Livingston International provides insights on key findings of small business exporting survey
CHICAGO – There is a wide knowledge gap among small and mid-sized businesses in their understanding of how current and future free trade agreements (FTAs) can open markets and opportunities for them to grow their business, according to the National Small Business Association’s (NSBA) 2016 Small Business Exporting Survey conducted in partnership with Livingston International.
More than half of small and mid-sized exporters say they would enter new markets if there were an FTA in place, according to the comprehensive survey covering topics such as free trade and export finance. However, while survey results show exporters understand the benefits they receive from FTAs – including access to new foreign markets and opportunities to expand existing export operations– just over 37 percent of non-exporters said their main barrier to selling to foreign markets is that they don’t know enough about it and don’t know where to start.
“Trade presents one of the best avenues for growth for businesses of all sizes,” said Steve Preston, CEO at Livingston International. “While the process can seem daunting, there are many resources available to educate small businesses on trade. They can also hand off much of the work to third-party experts who will navigate the process for them.”
While there are dozens of government programs aimed at helping businesses understand and take advantage of FTAs, survey results indicate that the majority of respondents have not used their services. And nearly half of exporters surveyed report they are unsure or unaware of current agreements under consideration such as the Trans-Pacific Partnership (TPP). One in four doesn’t know what the Transatlantic Trade and Investment Partnership (TTIP) is.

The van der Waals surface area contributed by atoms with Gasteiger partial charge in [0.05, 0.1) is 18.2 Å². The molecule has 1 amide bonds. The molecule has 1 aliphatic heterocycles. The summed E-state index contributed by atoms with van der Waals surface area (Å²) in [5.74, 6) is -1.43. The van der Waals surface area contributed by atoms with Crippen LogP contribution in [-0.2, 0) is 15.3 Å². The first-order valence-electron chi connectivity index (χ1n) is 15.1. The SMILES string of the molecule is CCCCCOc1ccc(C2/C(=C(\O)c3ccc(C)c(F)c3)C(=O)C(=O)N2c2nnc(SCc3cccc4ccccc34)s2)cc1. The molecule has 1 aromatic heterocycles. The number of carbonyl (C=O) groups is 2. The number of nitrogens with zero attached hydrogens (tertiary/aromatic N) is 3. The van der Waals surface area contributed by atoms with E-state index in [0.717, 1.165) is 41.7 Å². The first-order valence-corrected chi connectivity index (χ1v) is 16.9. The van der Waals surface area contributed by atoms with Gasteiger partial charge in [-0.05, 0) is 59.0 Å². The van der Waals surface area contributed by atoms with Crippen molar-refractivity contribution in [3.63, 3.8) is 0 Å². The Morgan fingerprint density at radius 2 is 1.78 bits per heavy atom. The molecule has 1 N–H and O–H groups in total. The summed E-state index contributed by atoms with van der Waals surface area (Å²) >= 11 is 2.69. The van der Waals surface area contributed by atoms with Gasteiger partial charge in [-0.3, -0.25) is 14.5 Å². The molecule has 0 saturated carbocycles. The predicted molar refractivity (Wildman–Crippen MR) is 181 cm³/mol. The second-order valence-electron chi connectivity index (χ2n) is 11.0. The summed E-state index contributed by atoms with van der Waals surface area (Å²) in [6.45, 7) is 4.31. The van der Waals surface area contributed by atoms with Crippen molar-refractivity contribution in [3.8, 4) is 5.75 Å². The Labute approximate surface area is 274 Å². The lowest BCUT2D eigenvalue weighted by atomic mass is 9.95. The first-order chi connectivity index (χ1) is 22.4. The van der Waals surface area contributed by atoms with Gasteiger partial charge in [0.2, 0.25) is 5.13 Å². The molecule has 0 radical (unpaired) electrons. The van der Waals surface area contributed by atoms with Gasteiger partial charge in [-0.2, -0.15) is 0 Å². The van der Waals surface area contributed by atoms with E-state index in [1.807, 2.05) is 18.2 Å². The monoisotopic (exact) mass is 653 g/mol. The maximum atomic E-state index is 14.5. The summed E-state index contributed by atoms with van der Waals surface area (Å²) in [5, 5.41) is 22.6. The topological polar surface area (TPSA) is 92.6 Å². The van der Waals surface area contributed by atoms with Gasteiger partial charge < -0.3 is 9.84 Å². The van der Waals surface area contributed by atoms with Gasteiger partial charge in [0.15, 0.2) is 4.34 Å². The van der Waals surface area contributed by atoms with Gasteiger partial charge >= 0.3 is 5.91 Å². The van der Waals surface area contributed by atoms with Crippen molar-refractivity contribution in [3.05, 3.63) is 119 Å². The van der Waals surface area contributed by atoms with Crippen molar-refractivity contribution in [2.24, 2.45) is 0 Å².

“Today, more small-business owners handle the bulk of their exporting activities than at any point in the last six years,” stated NSBA President and CEO Todd McCracken. “We encourage these small-business exporters to utilize the multitude of resources available to them, including learning more about how they stand to benefit from FTAs. Exporting can be difficult, but it doesn’t always have to be.”
Survey results also indicate that when asked what type of federal government support would be most beneficial to their company, the number one answer among small-business respondents was “establish export tax incentives.” Enhanced technical assistance and a competitive U.S. dollar exchange also rated very highly among small and medium sized exporters.
Nearly half of small business owners handle all export activities themselves, without the help of external resources that could help verify information; ensure compliance with various international rules and regulations; and take full advantage of free trade agreements, identified partners or new markets.
The 2016 Small Business Exporting Survey was conducted on-line Feb. 22 – March 14, 2016 among 530 U.S. small-business owners. To learn more about resources aimed at helping small and mid-sized businesses export, visit Livingston’s webpages about Importing and Exporting and Small Business Services.